When the TEDx Memphis
team, who work with TED
to set up locally-focused TED Conferences, planned this year's roster of speakers, it's no surprise that one of them turned out to be James Dukes, aka IMAKEMADBEATS. For years, we've chronicled the work he and Unapologetic
, the collective he founded, have done in and around the city. Creating great music is what they're best known for, though they also have fingers in the worlds of apparel, journalism, and more. With Unapologetic's brand gaining wider attention, purely out of gumption and productivity, it's clear that they're a perfect fit for the TED aesthetic.
And yet, as Dukes himself explained, he never imagined he'd be embraced as a public speaker. Indeed, this observation formed the basis of his talk last Saturday at the Crosstown Theater. "I'm nervous as hell," he began. "But I'm gonna do this anyway. How does a black man wearing a mask, who's spent most of his life stuttering, mumbling, suffering from high levels of social anxiety, end up on a TEDx stage, talking to hundreds of people? Maybe thousands via the internet?"
What followed was his life in a nutshell, a troubled childhood that nonetheless taught him the power of hard work and empathy for others. And ultimately, those roots led him to the epiphany he communicated to the TEDx audience that day: that such empathy can in fact empower one's self to greater achievements.
If empathy is not what listeners are used to hearing from the Memphis trap music that's conquering the world now, it's understandable. But dig deeper into hip hop's diversity, and you'll see the genre is rife with literary character studies, from Schooly D, L.L. Cool J, De La Soul, and Busta Rhymes, to Kendrick Lamar, recent winner of the Pulitzer Prize. All are artists building from their empathy.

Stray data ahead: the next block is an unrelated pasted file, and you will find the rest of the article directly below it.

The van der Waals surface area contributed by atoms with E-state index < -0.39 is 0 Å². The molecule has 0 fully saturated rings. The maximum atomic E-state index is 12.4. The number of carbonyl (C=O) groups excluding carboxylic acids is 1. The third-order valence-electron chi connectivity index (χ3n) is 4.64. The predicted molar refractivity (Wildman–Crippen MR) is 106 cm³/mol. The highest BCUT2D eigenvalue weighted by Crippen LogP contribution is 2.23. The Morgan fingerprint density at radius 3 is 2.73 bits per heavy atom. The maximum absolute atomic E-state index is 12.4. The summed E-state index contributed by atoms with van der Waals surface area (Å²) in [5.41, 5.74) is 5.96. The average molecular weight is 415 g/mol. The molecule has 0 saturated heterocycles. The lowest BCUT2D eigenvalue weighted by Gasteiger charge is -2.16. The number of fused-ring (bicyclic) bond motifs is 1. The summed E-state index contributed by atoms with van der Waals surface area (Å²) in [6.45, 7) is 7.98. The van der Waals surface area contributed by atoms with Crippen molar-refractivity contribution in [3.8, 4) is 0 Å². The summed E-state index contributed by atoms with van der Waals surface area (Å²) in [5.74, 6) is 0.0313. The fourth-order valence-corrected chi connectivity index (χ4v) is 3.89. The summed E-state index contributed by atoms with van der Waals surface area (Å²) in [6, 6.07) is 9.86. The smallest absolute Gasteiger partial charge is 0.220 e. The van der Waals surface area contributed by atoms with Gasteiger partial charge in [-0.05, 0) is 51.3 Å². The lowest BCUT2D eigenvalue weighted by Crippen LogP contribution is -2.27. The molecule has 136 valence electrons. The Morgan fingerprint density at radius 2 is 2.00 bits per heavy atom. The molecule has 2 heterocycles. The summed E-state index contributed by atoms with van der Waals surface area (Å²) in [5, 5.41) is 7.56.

Many of Saturday's talks were focused on the power of unique visions and unorthodox approaches (this is TED, after all). The unique insight Dukes offered was how deeply intertwined our individuality is with empathy and the needs of others. It was an observation in which his own collective and the Memphis music scene in general, known for over half a century as oddballs, can take great pride.
To be sure, Dukes had the support of his crew to make the sense of community palpable. As emcee Eric Barnes introduced Dukes, who should appear onstage but Unapologetic singer Cameron Bethany
came instead. Sitting at the back of the stage, he began by singing "No matter what you go through... be you." Dukes himself appeared a moment later, setting up a sample board that he would use to underscore points in his talk. He might say the word "alienation" and then trigger it as an echoed kernel of meaning that reverberated over the speech that followed.
Such theatricality was a new approach for this longtime fan of TED Talks. Indeed, while TED Talks are often punctuated by visual cues on a slideshow screen, Duke's presentation, though sporting a few visual markers, brought a more sonic orientation to the proceedings, which in turn, through the amorphous, immersive qualities of sound, drove home his points about nurturing individuality in a nest of social interdependence.
This was further emphasized when Aaron James and A Weirdo From Memphis (AWFM) also joined Dukes onstage, sitting unassumingly on stools, silently dramatizing certain moments from Duke's life, or simply bearing witness to his words. When James removed his shirt, you could say that TEDx had been officially "DisrupTEDx," as Duke's T-shirt proclaimed. At that moment, the audience could viscerally feel the vulnerability that Dukes was speaking of, best expressed in some of his closing thoughts on the how pursuing your uniqueness can feed the needs of others:
"Framing it as for someone else gives me purpose, and I can't let that person down. Secrets don't start movements. Uncovering them does. Someone is waiting on you to be you. Extremely you. Awkwardly you. Effortlessly you. Vulnerably you. Unapologetically you."
Dukes concluded his talk, and the applause was thunderous, the cheers ecstatic. I guarantee that every audience member exited out into the world more ready to be their own bad self, and get on with something big.
Watch this page for a link to TEDx Memphis' video of his entire presentation, when available in the near future.